1

Striking Back at The Islamic State’s Foreign Fighter Pipeline

Striking Back at The Islamic State’s Foreign Fighter Pipeline

The Islamic State’s core in Iraq and Syria is now under intense pressure.

In March, the terrorist group known as the Islamic State struck in the heart of Europe for the second time in six months. The attack in Brussels caught European security forces flat footed; even though there were indications that attackers—who were trained in Syria—were poised to strike. 

The Islamic State’s core in Iraq and Syria is now under intense pressure. It is time for the campaign against it to put increased attention on countering the group’s pipeline for international terrorism -- the fighters who might return to threaten their home countries. The group has generated a heightened terrorist threat to the West and to all the countries from which its members come due to its ability to vet and train the 30,000 or so foreign fighters who have travelled to Iraq and Syria, and to redeploy them to their home countries. The current threat might at least equal what al Qaida could muster at its peak. 

 Competing proposals from U.S. politicians to commit thousands of U.S. ground troops to Iraq and Syria, or to vigorously police and patrol Muslim communities in the West simply do not address the Islamic State’s ability to infiltrate the group’s trained foreign fighters back into their home countries. Targeting training camps in Islamic State territory, as well as monitoring and detecting the group’s returnees from Syria, are increasingly needed to address this threat.

In an effort to inform Western policy and actions against the Islamic State, our research team recently released a multi-year study of one of the most comprehensive sets of the group’s internal documents ever put together – including memos, spreadsheets, and correspondence. Our analysis illuminated long-practiced Islamic State effort to administer its resources and territory. Its territorial control gives the group the flexibility to perpetuate terrorism both in the Middle East and worldwide while weathering the heavy battlefield losses it is now suffering in Iraq and Syria.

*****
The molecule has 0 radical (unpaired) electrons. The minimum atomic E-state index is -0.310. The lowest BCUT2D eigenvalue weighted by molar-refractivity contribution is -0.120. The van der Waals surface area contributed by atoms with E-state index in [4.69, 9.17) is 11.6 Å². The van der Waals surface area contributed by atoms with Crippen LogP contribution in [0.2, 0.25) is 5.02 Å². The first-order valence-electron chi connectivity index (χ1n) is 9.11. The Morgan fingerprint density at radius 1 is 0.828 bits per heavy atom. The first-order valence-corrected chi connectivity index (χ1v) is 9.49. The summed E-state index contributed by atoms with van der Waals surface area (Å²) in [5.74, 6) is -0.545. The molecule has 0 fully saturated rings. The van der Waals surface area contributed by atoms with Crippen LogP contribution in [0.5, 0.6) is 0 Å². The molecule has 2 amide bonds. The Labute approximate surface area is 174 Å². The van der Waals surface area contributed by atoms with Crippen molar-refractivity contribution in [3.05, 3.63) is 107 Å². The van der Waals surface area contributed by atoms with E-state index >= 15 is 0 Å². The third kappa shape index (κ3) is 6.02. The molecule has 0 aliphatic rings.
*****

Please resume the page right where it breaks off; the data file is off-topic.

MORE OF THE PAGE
Our study suggests that, although necessary, targeting individual leaders will not be sufficient to defeat the Islamic State. The group has survived one-off personnel losses for years by institutionalizing its bureaucracy and decentralizing its decision-making to its mid-level leaders and field commanders. Rather, targeting the Islamic State’s resources—like manpower—will be the key to defeating the group. Local forces and the U.S.-led coalition are already taking back territory, as well as targeting the group’s financial resources, and the Obama Administration has announced a line of effort against foreign fighters that focuses on countering extremism at home and building international cooperation to curb foreign fighter flows. But the highest levels of government should mobilize the U.S. interagency and the international coalition to develop a dedicated line of direct military and intelligence operations against Islamic State operatives. 

Our documents span five years of the group’s history, starting before it first declared an Islamic State in Iraq in 2006, through the group’s weakest point in 2010 when its top leaders were killed in a U.S.-led raid. Although these documents are now dated, they include detailed information on how the Islamic State managed and funded terrorists and fighters—Iraqis, other Arab nationals, and Europeans—and suggest lessons for dealing with current national security concerns. They show the Islamic State’s leadership designed the group’s structure largely based on al-Qaida’s organizational model. But Islamic State leaders enhanced this structure to more effectively take over and administer territory, which could then be used to raise vast amounts of money and to vet and train terrorist operatives.